Earnestly poetic. In evoking the lost Cuban-American world of a Florida cigar factory in 1929, Mr. Cruz has created a work as wistful and affectingly ambitious as its characters. 'Anna in the Tropics' reaches for the artistic heavens specifically, that corner of eternity occupied by the plays of Anton Chekhov, where yearning is an existential condition.” Ben Brantley, New York Times
“The first Pulitzer winner by a Latino playwright, Anna also does something common to many great works of art, new or old: It makes an unfamiliar place feel familiar. Anna in the Tropics makes a strong case for the transformative powers of literature. Willingly or not, all the characters absorb Anna Karenina , and their lives are changed by it. Cruz is also writing, however, about the importance of making time to savor the small things in life ‘taking walks and sitting on park benches, smoking a cigar slowly and calmly,’ as the lector puts it.” J. Wynn Rousuck, Baltimore Sun
In Anna in the Tropics , Cruz claims his place as a storyteller of intricate craftsmanship and poetic power
[Cruz] has turned out many wonderful plays but none more shimmeringly beautiful ” Miami Herald
“Deeply engrossing.” Robert Hurwitt, San Francisco Chronicle
The words of Nilo Cruz waft from a stage like a scented breeze. They sparkle and prickle and swirl, enveloping those who listen in both a specific place and time—and in timeless passions that touch us all...In ANNA IN THE TROPICS, Cruz claims his place as a storyteller of intricate craftsmanship and poetic power...[Cruz] has turned out many wonderful plays—but none more shimmeringly beautiful than ANNA IN THE TROPICS.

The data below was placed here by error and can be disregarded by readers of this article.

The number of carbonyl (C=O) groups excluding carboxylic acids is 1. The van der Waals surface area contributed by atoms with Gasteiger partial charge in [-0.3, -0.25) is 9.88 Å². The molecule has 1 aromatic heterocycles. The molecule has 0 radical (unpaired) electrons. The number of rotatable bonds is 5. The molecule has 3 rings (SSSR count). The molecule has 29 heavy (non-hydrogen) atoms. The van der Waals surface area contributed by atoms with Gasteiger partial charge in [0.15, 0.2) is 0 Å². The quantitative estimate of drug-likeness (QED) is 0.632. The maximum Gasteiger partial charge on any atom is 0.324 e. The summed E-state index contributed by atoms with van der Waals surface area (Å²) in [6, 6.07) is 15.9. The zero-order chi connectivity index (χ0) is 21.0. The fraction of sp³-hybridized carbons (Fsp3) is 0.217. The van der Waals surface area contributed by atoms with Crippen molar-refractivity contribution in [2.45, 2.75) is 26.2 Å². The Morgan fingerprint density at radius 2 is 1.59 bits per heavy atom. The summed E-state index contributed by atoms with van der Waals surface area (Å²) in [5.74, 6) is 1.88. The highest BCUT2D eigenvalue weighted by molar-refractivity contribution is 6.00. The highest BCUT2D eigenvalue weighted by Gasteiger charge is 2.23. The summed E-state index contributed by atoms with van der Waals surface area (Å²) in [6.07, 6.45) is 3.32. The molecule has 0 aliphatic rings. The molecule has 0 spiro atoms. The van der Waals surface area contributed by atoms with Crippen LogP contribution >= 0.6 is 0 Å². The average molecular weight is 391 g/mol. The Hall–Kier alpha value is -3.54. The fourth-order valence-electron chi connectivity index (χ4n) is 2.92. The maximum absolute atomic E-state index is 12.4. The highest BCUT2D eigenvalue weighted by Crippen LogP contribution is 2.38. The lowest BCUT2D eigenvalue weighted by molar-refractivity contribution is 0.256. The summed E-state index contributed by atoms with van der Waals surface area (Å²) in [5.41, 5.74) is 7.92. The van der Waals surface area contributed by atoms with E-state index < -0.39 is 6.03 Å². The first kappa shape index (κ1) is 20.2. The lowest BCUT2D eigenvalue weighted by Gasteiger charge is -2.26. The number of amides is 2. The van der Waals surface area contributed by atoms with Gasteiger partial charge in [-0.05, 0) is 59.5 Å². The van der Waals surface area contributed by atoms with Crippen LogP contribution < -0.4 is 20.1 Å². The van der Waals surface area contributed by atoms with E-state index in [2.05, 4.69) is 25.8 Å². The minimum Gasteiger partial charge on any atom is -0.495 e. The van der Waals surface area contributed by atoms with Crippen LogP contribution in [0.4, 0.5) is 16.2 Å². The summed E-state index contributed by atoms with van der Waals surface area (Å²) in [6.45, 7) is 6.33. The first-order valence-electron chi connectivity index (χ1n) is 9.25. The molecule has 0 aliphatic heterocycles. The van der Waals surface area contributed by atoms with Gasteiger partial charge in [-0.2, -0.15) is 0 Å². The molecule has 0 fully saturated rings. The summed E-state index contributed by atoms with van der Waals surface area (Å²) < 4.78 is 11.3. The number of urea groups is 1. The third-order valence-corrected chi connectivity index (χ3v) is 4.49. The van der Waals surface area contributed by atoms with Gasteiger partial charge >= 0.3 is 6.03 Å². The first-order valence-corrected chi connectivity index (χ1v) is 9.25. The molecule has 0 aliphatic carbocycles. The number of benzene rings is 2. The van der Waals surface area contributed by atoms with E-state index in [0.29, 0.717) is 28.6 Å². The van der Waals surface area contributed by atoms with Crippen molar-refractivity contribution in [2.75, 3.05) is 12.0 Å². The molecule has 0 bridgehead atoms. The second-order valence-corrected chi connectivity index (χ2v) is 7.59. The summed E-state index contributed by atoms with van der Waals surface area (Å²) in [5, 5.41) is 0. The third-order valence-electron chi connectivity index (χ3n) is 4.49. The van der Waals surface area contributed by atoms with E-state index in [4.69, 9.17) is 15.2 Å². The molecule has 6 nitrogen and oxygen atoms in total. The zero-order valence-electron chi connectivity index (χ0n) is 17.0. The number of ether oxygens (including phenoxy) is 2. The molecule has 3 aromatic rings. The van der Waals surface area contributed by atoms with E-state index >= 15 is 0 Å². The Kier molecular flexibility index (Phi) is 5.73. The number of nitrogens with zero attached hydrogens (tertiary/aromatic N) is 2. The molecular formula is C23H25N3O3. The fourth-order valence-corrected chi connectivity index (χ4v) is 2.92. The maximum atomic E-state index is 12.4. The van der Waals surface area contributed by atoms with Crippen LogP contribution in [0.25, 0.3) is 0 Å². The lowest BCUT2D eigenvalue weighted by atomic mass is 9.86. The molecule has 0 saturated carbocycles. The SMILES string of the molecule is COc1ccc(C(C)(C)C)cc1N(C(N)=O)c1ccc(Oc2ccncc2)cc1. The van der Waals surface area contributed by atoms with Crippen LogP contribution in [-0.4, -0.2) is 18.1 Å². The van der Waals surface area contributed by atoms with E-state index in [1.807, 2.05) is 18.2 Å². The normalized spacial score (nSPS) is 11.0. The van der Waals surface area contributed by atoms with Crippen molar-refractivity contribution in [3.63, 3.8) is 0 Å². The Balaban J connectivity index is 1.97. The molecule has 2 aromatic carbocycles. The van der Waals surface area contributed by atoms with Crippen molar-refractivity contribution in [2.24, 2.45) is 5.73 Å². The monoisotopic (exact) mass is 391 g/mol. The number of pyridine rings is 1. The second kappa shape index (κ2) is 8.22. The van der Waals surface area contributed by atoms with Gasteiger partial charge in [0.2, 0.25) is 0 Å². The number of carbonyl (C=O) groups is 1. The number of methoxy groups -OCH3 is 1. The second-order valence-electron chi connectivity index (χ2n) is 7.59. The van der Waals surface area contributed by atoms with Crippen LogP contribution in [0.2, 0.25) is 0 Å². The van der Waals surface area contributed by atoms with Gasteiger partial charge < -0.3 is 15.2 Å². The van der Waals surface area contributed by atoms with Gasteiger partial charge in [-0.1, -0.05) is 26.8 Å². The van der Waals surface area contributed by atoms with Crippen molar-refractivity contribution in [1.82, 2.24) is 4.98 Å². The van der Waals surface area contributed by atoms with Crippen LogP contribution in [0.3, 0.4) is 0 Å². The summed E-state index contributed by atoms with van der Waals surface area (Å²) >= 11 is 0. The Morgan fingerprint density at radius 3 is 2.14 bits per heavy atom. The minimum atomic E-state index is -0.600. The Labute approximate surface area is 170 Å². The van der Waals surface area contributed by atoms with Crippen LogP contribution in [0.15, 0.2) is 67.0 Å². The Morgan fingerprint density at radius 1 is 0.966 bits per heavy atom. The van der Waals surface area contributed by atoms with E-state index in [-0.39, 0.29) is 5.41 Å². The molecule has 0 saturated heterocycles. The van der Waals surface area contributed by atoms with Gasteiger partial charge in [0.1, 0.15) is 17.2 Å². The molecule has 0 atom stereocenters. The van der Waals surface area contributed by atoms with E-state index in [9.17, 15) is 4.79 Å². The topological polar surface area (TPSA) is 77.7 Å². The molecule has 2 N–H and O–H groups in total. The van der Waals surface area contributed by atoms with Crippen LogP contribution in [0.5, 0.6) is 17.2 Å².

In evoking the lost Cuban–American world of a Florida cigar factory in 1929, Mr. Cruz has created a work as wistful and affectingly ambitious as its characters. ANNA IN THE TROPIC reaches for the artistic heavens...
...enticing and exotic...entrancingly lovely...
Gr 9 Up-This live audio performance of Reginald Rose's teleplay, Twelve Angry Men (1954), is the story of 12 male jurors who deliberate on the fate of a young man accused of stabbing his father. The presumed open-and-shut case veers off course when an initial vote shows a lone dissenter. Bullied by the others, he maintains a calm demeanor and raises questions about the boy's motive and background that weren't addressed in the trial. A second round of voting produces more doubt and heated discussions ensue about witnesses and circumstantial evidence. As hours tick away, each juror finds a voice-and the mob mentality that prevailed at the start gives way to a sense of justice. Just as the boy is unnamed, the men are known to each other only by their juror number. The jumble of male voices are indistinguishable, at first, but slowly become recognizable by their tone or accent, such as the opinionated racist, the empathetic Latino, and the slow-talking elderly man. The five straw votes serve as a clever device to move the plot. The full cast of narrators include some well-known actors such as Robert Foxworth and Hector Elizondo. In addition to the performance of the play, Reginald Rose's widow reflects on her late husband's career and other work, such as war movies and the TV show, The Defenders. This well-done audio presentation is appropriate for high school literature and social studies classes as an example of jury dynamics and the effects of prejudice on the jury system.-Vicki Reutter, Cazenovia High School, NY Copyright 2006 Reed Business Information.